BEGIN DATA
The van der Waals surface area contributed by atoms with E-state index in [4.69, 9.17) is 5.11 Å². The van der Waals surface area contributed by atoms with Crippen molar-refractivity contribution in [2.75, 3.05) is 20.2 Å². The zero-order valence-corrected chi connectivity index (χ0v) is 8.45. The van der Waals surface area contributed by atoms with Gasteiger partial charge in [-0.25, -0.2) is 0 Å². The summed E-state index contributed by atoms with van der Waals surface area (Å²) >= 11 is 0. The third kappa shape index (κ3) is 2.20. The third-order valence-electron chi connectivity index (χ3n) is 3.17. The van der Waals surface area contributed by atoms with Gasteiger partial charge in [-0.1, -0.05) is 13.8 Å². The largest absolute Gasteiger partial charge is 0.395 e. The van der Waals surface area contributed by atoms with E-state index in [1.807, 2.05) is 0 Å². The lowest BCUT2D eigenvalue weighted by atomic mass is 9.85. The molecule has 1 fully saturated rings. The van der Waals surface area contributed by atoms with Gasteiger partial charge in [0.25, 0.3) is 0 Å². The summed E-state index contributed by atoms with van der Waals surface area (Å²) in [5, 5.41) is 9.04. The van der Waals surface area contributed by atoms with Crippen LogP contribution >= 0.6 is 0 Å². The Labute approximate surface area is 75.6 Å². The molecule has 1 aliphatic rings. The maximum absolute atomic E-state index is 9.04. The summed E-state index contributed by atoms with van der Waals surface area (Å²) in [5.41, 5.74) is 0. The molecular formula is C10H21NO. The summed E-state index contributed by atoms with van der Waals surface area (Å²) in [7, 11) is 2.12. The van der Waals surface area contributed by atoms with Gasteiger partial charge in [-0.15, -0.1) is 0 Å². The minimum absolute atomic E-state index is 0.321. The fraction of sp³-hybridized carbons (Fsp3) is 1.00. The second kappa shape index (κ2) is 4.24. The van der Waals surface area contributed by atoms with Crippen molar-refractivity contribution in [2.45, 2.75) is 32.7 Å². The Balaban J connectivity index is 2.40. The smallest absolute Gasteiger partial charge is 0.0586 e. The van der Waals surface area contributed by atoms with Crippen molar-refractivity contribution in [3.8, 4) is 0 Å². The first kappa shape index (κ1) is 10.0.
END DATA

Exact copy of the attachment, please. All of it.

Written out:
The van der Waals surface area contributed by atoms with E-state index in [4.69, 9.17) is 5.11 Å². The van der Waals surface area contributed by atoms with Crippen molar-refractivity contribution in [2.75, 3.05) is 20.2 Å². The zero-order valence-corrected chi connectivity index (χ0v) is 8.45. The van der Waals surface area contributed by atoms with Gasteiger partial charge in [-0.25, -0.2) is 0 Å². The summed E-state index contributed by atoms with van der Waals surface area (Å²) >= 11 is 0. The third kappa shape index (κ3) is 2.20. The third-order valence-electron chi connectivity index (χ3n) is 3.17. The van der Waals surface area contributed by atoms with Gasteiger partial charge in [-0.1, -0.05) is 13.8 Å². The largest absolute Gasteiger partial charge is 0.395 e. The van der Waals surface area contributed by atoms with E-state index in [1.807, 2.05) is 0 Å². The lowest BCUT2D eigenvalue weighted by atomic mass is 9.85. The molecule has 1 fully saturated rings. The van der Waals surface area contributed by atoms with Gasteiger partial charge in [0.25, 0.3) is 0 Å². The summed E-state index contributed by atoms with van der Waals surface area (Å²) in [5, 5.41) is 9.04. The van der Waals surface area contributed by atoms with Crippen LogP contribution >= 0.6 is 0 Å². The Labute approximate surface area is 75.6 Å². The molecule has 1 aliphatic rings. The maximum absolute atomic E-state index is 9.04. The summed E-state index contributed by atoms with van der Waals surface area (Å²) in [5.41, 5.74) is 0. The molecular formula is C10H21NO. The summed E-state index contributed by atoms with van der Waals surface area (Å²) in [7, 11) is 2.12. The van der Waals surface area contributed by atoms with Gasteiger partial charge in [-0.15, -0.1) is 0 Å². The minimum absolute atomic E-state index is 0.321. The fraction of sp³-hybridized carbons (Fsp3) is 1.00. The second kappa shape index (κ2) is 4.24. The van der Waals surface area contributed by atoms with Crippen molar-refractivity contribution in [2.45, 2.75) is 32.7 Å². The Balaban J connectivity index is 2.40. The smallest absolute Gasteiger partial charge is 0.0586 e. The van der Waals surface area contributed by atoms with Crippen molar-refractivity contribution in [3.8, 4) is 0 Å². The first kappa shape index (κ1) is 10.0.